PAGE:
“Mitigate it now, before they start seeing cases in the emergency room and in the hospital. Once you see those, the virus has been spreading days to weeks,” Birx said on NBC’s Meet the Press. “This is my call on every mayor to prepare now.”
New York City has become the epicenter of the U.S. spread of the coronavirus.
One healthcare expert warns that “New York is not an outlier” and the virus is on track to hit “every city in America.”
– Lorenzo Reyes
US begins airlifting medical supplies from abroad
The Trump administration is airlifting medical supplies from Asia and other parts of the world to areas of the United States hardest hit by the coronavirus, the White House said. A flight from Shanghai carrying more than 10 million surgical gloves, 130,000 N-95 masks and other equipment landed Sunday at John F. Kennedy International Airport in New York. It was the first of what is expected to be about 20 flights over several weeks.
White House senior adviser Jared Kushner said in a statement that the flights would bring “massive amounts of masks” and other gear to “better equip our health care workers on the front lines.” The effort comes as state and local officials say hospitals are running short of medical equipment needed by front-line health workers dealing with the pandemic.
– John Fritze
Big outbreak in Maryland nursing home
Sixty six residents of a nursing home in Mount Airy, Maryland, have tested positive for the coronavirus, and 11 of those residents are currently hospitalized, the state announced.
“Multiple state agencies are on the scene and working closely with the local health department and the facility as they take urgent steps to protect additional residents and staff who may have been exposed,” a statement from Maryland Gov. Larry Hogan said.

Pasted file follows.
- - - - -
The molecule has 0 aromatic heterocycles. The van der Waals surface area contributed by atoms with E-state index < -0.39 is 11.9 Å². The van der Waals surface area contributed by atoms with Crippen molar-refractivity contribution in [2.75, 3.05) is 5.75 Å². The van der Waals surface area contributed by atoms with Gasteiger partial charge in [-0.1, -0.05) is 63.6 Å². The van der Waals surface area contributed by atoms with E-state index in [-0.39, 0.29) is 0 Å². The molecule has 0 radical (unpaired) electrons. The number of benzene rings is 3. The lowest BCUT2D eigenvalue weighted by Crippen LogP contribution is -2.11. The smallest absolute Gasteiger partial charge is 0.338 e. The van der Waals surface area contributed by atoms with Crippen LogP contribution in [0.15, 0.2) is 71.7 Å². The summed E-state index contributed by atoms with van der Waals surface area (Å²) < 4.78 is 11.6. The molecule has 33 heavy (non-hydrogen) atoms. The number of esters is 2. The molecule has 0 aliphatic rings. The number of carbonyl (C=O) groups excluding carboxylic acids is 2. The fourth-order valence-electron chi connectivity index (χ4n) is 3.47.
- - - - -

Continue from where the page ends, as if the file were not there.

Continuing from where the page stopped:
Carroll County Health Officer Ed Singer said a resident of the Pleasant View Nursing Home, a man in his 90s with underlying health conditions, has died..
Hogan said coronavirus cases in Washington, D.C., and parts of Maryland and Virginia around it have increased from 1,000 to 2,000 in three days.
— Erick Smith
3 NYPD members die in 48 hours
A detective has become the third New York Police Department worker to die as a result of COVID-19 in two days. Detective Cedric Dixon was a 23-year veteran stationed in Harlem, NYPD Commissioner Dermot Shea said. Dennis Dickson, a custodian at police headquarters, died Thursday, and Administrative Assistant Giacomina Barr-Brown died Friday.
“We’ve lost three members of the NYPD family,” Shea said. “Today we are all mourning and hurting together, as a family. When we emerge from this crisis, let us never forget the men and women who made the ultimate sacrifice.”
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Italy marks 10,000 deaths; Spain faces deadliest day
Italy’s death toll rose above 10,000 after 889 Italians died Saturday from COVID-19, authorities said. The daily number was down from Friday’s record of 969 deaths.
“History does not wait, we must live up to it,” Prime Minister Giuseppe Conte said. “The coronavirus emergency response must be strong, vigorous and cohesive. I will fight for Italian citizens until the last drop of sweat.”
Officials in Spain announced a daily record of 838, bringing that nation’s total to more than 6,500.
Trump backs off quarantine proposal
New York Gov. Andrew Cuomo ripped suggestions by Trump that he might institute a ban on New Yorkers’ travel to other states amid the outbreak. “It would be a federal declaration of war on states,” Cuomo said. Late Saturday, Trump apparently backed off the idea. He tweeted that “a quarantine will not be necessary” and that he was opting instead for the CDC’s travel advisory.